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Friends and Fellow-Jubjects. FROM the consideration of belief and trust in
the christian religion, it is. necefsary you should know how foolish some men are, and what pains they take to frighten themselves, and become arrant cowards in the christian warfare : They profefs. to fight under the banners of Christ; and yet desert him as soon as they get into the field - He. commands us to remember him, and as a token of our remembrance to partake of his Supper, and in heart and spirit to acknowledge the infinite obliga-. tions due to him. Will you forget, or can you neglect him?
E X CU SE S
for not frequenting the HOLY COMMUNION
And a brief Account of the End and Design of the LOR D’s SUP P E R; the obligation to receive it, and the way to prepare for it; fitted to the meanest capacities ;
Extracted from the late Mof REVEREND Dr. Edward SYNGE, Archbishop of Tuam.
SECT. I. The Command of Jesus Christ to receive the sacrament of
bis laft Supper.
TT is undenied by all who pretend to be Christians,
that Christ died for our fins: That it is only for the fake of his merits and sufferings that we can hope for pardon and eternal life at the hand of God: That before his death he left this command with all that should be called by his name, that they should eat of this bread, and drink of this cup in remembrance of him ; with a view to shew. forth his death until his coming again : And lastly, That this ordinance is the communion of the body and blood of Christ, or, in other terms, the means whereby we do communicate in the benefits of that sacrifice which Chris offered, and in the merits of that death and passion which he underwent in his body, and by the shedding of his blood for us. Hence it follows, that the receiving thereof is our duty, and also a great advantage and benefit.
These things are so universally owned by all who profess Christianity, that I need not offer any thing for the proof of them, or any part of them. Surely then one would think, that when men, who are thus persuaded, do absent themselves from this or
dinance, there must be some great difficulties in their way; whereas God never denies to those who seek it, such affistance as is neceffary to porform our duty,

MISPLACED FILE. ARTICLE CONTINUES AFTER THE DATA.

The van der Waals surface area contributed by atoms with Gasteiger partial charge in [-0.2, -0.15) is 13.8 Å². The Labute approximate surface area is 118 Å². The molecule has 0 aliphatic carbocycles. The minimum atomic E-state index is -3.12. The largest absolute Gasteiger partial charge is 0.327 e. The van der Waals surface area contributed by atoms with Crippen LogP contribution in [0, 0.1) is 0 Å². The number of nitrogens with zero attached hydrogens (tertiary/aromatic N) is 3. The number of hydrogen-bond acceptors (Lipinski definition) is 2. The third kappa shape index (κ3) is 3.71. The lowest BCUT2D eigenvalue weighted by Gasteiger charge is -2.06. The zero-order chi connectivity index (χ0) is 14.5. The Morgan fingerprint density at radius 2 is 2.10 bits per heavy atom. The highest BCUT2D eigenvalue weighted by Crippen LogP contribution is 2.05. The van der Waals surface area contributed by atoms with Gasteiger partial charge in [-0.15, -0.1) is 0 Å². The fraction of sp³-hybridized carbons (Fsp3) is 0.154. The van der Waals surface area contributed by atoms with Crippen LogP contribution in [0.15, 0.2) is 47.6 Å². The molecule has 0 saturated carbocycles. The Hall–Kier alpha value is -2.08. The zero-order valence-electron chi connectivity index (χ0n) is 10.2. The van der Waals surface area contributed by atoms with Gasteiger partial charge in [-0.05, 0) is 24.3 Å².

... SECT. II.
Some men say, they are great sinners, and therefore upon that account dare not come to the holy communion ; but it may be observed here, that they are bold enough to disobey a strict command, as if they meant to continue great finners in spite of conviction. If a man lies under the guilt of any fin, and does not refolyé to forfake and amend it, it is indeed a presumption, whilst he continues in that state, to come to the communion. But this argument extends equally to his prayers, whilft he goes on in a wilful disobedience. I wish this were seriously considered by those men, who make no scruple of addressing themselves to God in prayer, whilft, by reason of their fins, of which they have not repented, they dare not approach his holy table.
Whatever fins a man has been guilty of in times past, if he truly repents of them, and heartily fore; fakes them for the time to come, God has so often,.. and so plainly promised, in this case, to grant a
full and free pardon of them, that they cannot juftly be pretended as any obstacle which should hinder us from approaching to him in any of his ordinances.
Since then it is in the power of every man, by the assistance which God .continually offers to us, to repent of his sins, if such a man looks upon his fins as a bar between him and the holy communion, yet it is plainly such a bar, as is equally in his power to remove.
But some say, though they should sincerely reSolve to forsake their fins, yet they may be tempted to return again to them: but as no man intends to fin out of mere presumption, sins of frailty and infirmity, such as a hasty word, or a sudden and unadvised action, ought not to hinder him from coming to the holy communion ; for as St. James tells us, that in many things we offend all (a), so there is not any man upon the face of the earth who can be sure that he shall always keep himself free from all inanner of fin. On the contrary, as there is no ·man but has his share of human infirmities, so is it reasonable to conclude, that, in the course of his life, these will sometimes unavoidably surprise and betray him into some sins. We must therefore Atrive for the victory, and we may as reasonably
hope, that by God's grace, and our own diligent and careful endeavors, we shall every day more and more pevail against them. If it were a good reason for abstaining from the holy communion, because a man cannot at once get a full and perfect victory over them ; I cannot see, how even the best of men could safely venture to partake of it; and consequently, this would be the way wholly to lay aside and abolifh the very ordinance itself.
As for wilful and deliberate fins, or returning again into an habitual course of wickedness, there is no man, but by the grace of God, and his own endeavors, may, if he pleases, for ever secure' himself against it. For however God may think it fit, for our greater humility, and a farcher trial, to leave us exposed to some of the common infirmities of our nature ; yet in respect of all habitual or deJiberate fins, we may affure ourselves, that he is faithful, and will not suffer us to be tempted above what we are able ; but will with the temptation also make a way to escape, that we may (if it be not our own fault) be able to bear it (b). Nor will he fail to draw nigh unto us, whilst we continue careful to draw nigh unto him (c). Let us then but stedfastly resolve, that we will be hearty and industrious in doing what lies in our own power, and we need not